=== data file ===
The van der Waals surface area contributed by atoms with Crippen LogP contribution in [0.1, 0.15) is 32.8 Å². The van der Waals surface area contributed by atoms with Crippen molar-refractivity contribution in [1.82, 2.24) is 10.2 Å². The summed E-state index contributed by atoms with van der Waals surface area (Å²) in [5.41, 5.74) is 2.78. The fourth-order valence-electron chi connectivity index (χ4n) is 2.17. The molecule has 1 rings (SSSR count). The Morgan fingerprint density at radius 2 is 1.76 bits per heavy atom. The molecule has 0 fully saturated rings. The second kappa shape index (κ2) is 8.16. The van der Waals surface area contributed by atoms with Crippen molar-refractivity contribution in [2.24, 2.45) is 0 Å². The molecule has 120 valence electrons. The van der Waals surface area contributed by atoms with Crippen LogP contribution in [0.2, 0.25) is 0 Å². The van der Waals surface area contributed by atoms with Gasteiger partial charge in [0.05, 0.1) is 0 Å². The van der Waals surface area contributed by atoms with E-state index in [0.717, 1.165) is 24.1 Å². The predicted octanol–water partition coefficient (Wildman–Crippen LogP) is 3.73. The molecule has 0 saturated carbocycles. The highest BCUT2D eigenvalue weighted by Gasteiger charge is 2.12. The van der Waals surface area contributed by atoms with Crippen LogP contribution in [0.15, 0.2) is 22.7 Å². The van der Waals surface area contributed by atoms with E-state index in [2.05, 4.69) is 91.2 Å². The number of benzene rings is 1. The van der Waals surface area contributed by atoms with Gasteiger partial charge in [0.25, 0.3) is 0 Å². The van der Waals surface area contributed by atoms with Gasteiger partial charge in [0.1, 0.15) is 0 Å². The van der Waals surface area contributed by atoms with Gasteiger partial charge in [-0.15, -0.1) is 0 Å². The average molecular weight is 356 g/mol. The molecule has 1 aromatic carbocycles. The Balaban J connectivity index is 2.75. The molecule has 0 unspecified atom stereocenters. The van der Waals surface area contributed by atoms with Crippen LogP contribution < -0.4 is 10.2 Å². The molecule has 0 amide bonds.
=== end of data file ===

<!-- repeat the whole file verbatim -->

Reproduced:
The van der Waals surface area contributed by atoms with Crippen LogP contribution in [0.1, 0.15) is 32.8 Å². The van der Waals surface area contributed by atoms with Crippen molar-refractivity contribution in [1.82, 2.24) is 10.2 Å². The summed E-state index contributed by atoms with van der Waals surface area (Å²) in [5.41, 5.74) is 2.78. The fourth-order valence-electron chi connectivity index (χ4n) is 2.17. The molecule has 1 rings (SSSR count). The Morgan fingerprint density at radius 2 is 1.76 bits per heavy atom. The molecule has 0 fully saturated rings. The second kappa shape index (κ2) is 8.16. The van der Waals surface area contributed by atoms with Crippen molar-refractivity contribution in [2.24, 2.45) is 0 Å². The molecule has 120 valence electrons. The van der Waals surface area contributed by atoms with Crippen LogP contribution in [0.2, 0.25) is 0 Å². The van der Waals surface area contributed by atoms with Gasteiger partial charge in [0.05, 0.1) is 0 Å². The van der Waals surface area contributed by atoms with E-state index in [0.717, 1.165) is 24.1 Å². The predicted octanol–water partition coefficient (Wildman–Crippen LogP) is 3.73. The molecule has 0 saturated carbocycles. The highest BCUT2D eigenvalue weighted by Gasteiger charge is 2.12. The van der Waals surface area contributed by atoms with Crippen LogP contribution in [0.15, 0.2) is 22.7 Å². The van der Waals surface area contributed by atoms with E-state index in [2.05, 4.69) is 91.2 Å². The number of benzene rings is 1. The van der Waals surface area contributed by atoms with Gasteiger partial charge in [0.25, 0.3) is 0 Å². The van der Waals surface area contributed by atoms with Gasteiger partial charge in [0.1, 0.15) is 0 Å². The van der Waals surface area contributed by atoms with Gasteiger partial charge in [-0.15, -0.1) is 0 Å². The average molecular weight is 356 g/mol. The molecule has 1 aromatic carbocycles. The Balaban J connectivity index is 2.75. The molecule has 0 unspecified atom stereocenters. The van der Waals surface area contributed by atoms with Crippen LogP contribution < -0.4 is 10.2 Å². The molecule has 0 amide bonds.